‘Overwhelming’ support for more than 50 Ukrainian students at Toronto school

At 14 years old, Yurii Bokalo fled Lviv along with his mother and three younger brothers, forced to leave behind his home and his father in war-torn Ukraine. He’s one of more than 50 students at a Toronto school who have arrived in Canada since the beginning of the war.

“Our father stayed in Ukraine and my dog, my family, our home, our possessions, their toys. Everything’s left there,” Bokalo said.

“I’m quite scared I won’t see my home again.”

St. Demetrius Catholic School in Etobicoke has taken in 54 students between the ages of four and 14 years old who have fled from Ukraine since Feb. 24, when Russia’s invasion began. Since then, more than 12 million Ukrainians have been driven from their homes, including more than 5.7 million who have fled to neighbouring countries, according to the United Nations.

Families and staff at the school have been helping collect donations from clothes to books and toys for the new students who were forced to leave most, if not all of their belongings after fleeing their homes in Ukraine.

Bokalo, who is now in Grade 8 at St. Demetrius, has family in Canada and had visited several times before. He said the school has made it easier for him to feel comfortable despite missing home.

“I’ve got an awesome teacher, cool classmates. It’s great that most of them can speak Ukrainian,” Bokalo said.

Families at St. Demetrius Catholic School in Etobicoke are collecting donations including clothes, books, toys and toiletries for the more than 50 students who have arrived from Ukraine in the past two months. (Farrah Merali/CBC)

Principal Lily Hordienko said the school — which is one of three Ukrainian heritage language schools part of the Toronto Catholic District School Board — has allowed them to create an environment where Ukrainian students feel like they belong.

“We’re very blessed that we have the ability to provide them with not just a safe place, but a place where they can relate, where they can feel comfortable, where they can still feel comfortable speaking Ukrainian,” Hordienko said.

“We are here to try to make the whole experience for them less painful and more [of] an easier transition.”

The influx of students has required adjustments including larger classes, more ESL teachers and social workers, said Hordienko. The school grew from 246 students to 304 in just a few months.

“We are growing in numbers and the space is not growing,” Hordienko said 

But she says they have the support to make it work — and will continue to welcome more students.

Lily Hordienko, the principal at St. Demetrius Catholic School in Etobicoke, said the school of 304 students will continue to take in more youth from Ukraine despite its small size. (Paul Borkwood/CBC)

The Toronto Catholic District School Board has a total of eight secondary and 119 elementary students in total from Ukraine, a TCDSB spokesperson said in an email to CBC News Thursday.

Approximately 85 per cent of Ukrainian students that have arrived since February were admitted into three of the school board’s Ukrainian schools: St. Demetrius Catholic School, Josyf Cardinal Slipyj Catholic School, and St. Josaphat Catholic School.

Hordienko said the majority of students at the school have families who are still in Ukraine or have been forced to flee. Half of the staff at the school are Ukrainian and around 85 to 90 per cent of students speak Ukrainian fluently, she said.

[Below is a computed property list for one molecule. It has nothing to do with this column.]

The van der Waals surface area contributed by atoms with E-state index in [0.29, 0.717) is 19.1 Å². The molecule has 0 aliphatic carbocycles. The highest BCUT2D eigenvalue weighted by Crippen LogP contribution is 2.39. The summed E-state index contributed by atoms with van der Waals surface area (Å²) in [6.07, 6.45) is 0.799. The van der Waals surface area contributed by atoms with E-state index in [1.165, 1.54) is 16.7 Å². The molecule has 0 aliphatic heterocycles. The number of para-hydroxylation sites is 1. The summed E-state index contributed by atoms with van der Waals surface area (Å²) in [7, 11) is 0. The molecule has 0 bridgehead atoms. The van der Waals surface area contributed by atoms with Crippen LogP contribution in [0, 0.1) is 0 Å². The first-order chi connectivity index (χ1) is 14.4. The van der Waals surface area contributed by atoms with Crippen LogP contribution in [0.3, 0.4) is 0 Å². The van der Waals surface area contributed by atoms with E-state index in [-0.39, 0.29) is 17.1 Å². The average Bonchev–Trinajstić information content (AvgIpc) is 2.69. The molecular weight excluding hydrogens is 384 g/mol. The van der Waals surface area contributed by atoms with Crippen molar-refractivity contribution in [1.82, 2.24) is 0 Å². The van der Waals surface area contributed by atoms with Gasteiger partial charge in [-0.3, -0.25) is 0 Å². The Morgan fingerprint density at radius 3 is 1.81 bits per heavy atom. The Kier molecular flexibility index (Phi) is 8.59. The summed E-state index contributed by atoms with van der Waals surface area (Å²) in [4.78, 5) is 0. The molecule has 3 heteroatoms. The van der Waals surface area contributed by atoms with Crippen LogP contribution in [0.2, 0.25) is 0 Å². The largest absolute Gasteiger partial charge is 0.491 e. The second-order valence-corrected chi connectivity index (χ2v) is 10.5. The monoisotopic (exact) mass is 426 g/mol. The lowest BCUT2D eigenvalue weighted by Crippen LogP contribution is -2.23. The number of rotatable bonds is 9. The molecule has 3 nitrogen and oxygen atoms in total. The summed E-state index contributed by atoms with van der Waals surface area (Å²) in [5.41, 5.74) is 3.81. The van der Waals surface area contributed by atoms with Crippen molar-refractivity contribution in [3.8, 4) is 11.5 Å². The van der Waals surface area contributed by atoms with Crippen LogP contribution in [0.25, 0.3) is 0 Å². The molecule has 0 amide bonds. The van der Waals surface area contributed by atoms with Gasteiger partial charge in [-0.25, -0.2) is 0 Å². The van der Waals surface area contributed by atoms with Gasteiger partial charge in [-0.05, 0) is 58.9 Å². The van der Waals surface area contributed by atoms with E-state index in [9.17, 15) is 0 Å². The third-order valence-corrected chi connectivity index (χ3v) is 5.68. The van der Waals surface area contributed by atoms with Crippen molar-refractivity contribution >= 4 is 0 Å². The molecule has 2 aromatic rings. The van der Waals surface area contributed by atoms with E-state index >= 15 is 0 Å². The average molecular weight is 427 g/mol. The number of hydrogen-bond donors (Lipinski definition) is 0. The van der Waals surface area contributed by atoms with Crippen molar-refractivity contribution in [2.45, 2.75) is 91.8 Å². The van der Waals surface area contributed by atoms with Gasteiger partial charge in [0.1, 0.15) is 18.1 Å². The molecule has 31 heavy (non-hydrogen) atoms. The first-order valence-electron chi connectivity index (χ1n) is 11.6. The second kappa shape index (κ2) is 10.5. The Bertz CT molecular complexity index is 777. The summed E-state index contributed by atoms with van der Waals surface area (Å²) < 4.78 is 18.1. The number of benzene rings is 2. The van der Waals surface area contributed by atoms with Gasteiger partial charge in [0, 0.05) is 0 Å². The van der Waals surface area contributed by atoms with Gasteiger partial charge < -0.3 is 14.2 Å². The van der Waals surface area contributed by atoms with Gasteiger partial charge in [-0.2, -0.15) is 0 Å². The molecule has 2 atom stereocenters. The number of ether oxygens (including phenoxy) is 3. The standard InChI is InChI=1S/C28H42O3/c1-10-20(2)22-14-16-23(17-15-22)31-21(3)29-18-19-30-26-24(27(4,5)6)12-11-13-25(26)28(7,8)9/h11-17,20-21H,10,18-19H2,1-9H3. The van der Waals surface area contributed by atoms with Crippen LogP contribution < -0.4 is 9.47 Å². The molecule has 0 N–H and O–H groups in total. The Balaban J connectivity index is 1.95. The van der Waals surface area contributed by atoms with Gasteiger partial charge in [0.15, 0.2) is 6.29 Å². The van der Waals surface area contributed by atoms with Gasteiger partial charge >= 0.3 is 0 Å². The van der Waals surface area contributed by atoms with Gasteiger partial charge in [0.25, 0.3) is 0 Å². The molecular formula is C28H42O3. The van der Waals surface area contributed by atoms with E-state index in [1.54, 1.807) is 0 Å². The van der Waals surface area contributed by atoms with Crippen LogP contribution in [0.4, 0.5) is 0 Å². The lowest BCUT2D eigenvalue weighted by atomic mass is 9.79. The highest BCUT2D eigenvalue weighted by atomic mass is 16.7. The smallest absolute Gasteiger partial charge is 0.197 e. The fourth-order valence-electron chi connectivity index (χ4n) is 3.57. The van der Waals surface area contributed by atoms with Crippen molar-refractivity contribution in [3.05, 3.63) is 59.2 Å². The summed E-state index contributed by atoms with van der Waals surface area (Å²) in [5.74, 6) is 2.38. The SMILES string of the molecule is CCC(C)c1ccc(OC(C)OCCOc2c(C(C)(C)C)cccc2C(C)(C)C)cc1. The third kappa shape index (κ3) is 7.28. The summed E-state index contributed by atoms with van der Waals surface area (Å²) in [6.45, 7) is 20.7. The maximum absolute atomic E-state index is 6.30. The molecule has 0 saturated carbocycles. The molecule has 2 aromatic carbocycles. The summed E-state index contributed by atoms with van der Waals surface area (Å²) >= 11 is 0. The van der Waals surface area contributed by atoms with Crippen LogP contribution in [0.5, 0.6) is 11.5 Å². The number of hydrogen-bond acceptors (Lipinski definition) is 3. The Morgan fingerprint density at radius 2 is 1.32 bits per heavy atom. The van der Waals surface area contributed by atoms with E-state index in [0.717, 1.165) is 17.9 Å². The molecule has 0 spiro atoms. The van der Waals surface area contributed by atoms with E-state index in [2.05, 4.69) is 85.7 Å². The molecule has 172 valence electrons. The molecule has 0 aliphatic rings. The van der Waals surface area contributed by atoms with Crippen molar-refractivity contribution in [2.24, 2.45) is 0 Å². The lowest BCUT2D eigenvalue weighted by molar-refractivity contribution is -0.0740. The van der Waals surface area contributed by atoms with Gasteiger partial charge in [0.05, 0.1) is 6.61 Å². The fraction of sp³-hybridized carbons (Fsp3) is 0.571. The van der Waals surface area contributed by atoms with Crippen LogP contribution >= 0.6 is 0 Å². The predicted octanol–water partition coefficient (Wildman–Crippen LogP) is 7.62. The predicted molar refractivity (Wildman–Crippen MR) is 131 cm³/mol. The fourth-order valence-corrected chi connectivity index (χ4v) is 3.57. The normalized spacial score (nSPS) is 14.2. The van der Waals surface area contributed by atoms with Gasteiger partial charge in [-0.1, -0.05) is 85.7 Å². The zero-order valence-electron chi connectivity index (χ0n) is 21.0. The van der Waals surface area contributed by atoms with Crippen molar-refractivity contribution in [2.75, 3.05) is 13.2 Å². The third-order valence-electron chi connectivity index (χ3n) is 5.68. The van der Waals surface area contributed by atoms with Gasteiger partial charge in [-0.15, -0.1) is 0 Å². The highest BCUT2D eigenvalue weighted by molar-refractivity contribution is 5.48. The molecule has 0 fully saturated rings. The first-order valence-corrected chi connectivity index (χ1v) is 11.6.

“We feel it, we breathe it, we live it every day, as do the newcomers that come,” Hordienko said.

“A lot of the students that are arriving now, they’re coming with less and less. They have had to flee a country with basically just a bag with them. So the needs are higher and the numbers are greater.”

Laryssa Waler, a parent at St. Demetrius, has been helping collect donations for Ukrainian students at the school. (Paul Borkwood/CBC)

Laryssa Waler, a parent at St. Demetrius school, has been collecting toiletries and new shoes and underwear from the community at her home and taking it to the school.

Waler’s family was forced to flee Ukraine during the Second World War. 

“We feel a real obligation to help families coming in now, like my family did 50 years ago.”

She says the response so far has been overwhelming but she hopes it continues.

“The war isn’t going to be over just because it’s not on the news and refugees are still coming,” Waler said. “And we’re going to need that help for a really long time.”

The Ukrainian Canadian Parachute Centre at 160 North Queen Street, is volunteer-run and the first of its kind in Toronto for Ukrainian refugees to come in and pick up clothes, hygiene products or household goods. (Ukrainian Canadian Congress/Facebook)

The Ukrainian Canadian Congress (UCC) in Toronto has also opened up a storefront in Etobicoke this week, offering clothes and basic necessities at no cost for incoming Ukrainians.

The Ukrainian Canadian Parachute at 160 North Queen St. is volunteer-run and the first of its kind in Toronto for Ukrainian refugees to come in and pick up clothes, hygiene products or household goods.

“The people who have been coming in are very grateful because so many of them have come with nothing,” said Luba Tarapacky, the lead volunteer.

The store offers clothes and basic necessities at no cost for incoming Ukrainians in Toronto. (Ukrainian Canadian Congress/Facebook)

The UCC also plans to open a second parachute location at 150 Bridegland Ave. in North York.

Tarapacky said the store has received incredible support from the community.

“Everybody has been calling and asking what they can donate and wanting to bring things in,” she said.

“It’s not just the Ukrainian community, it is everybody. We’ve been so blessed with an amazing community in the Toronto area.”

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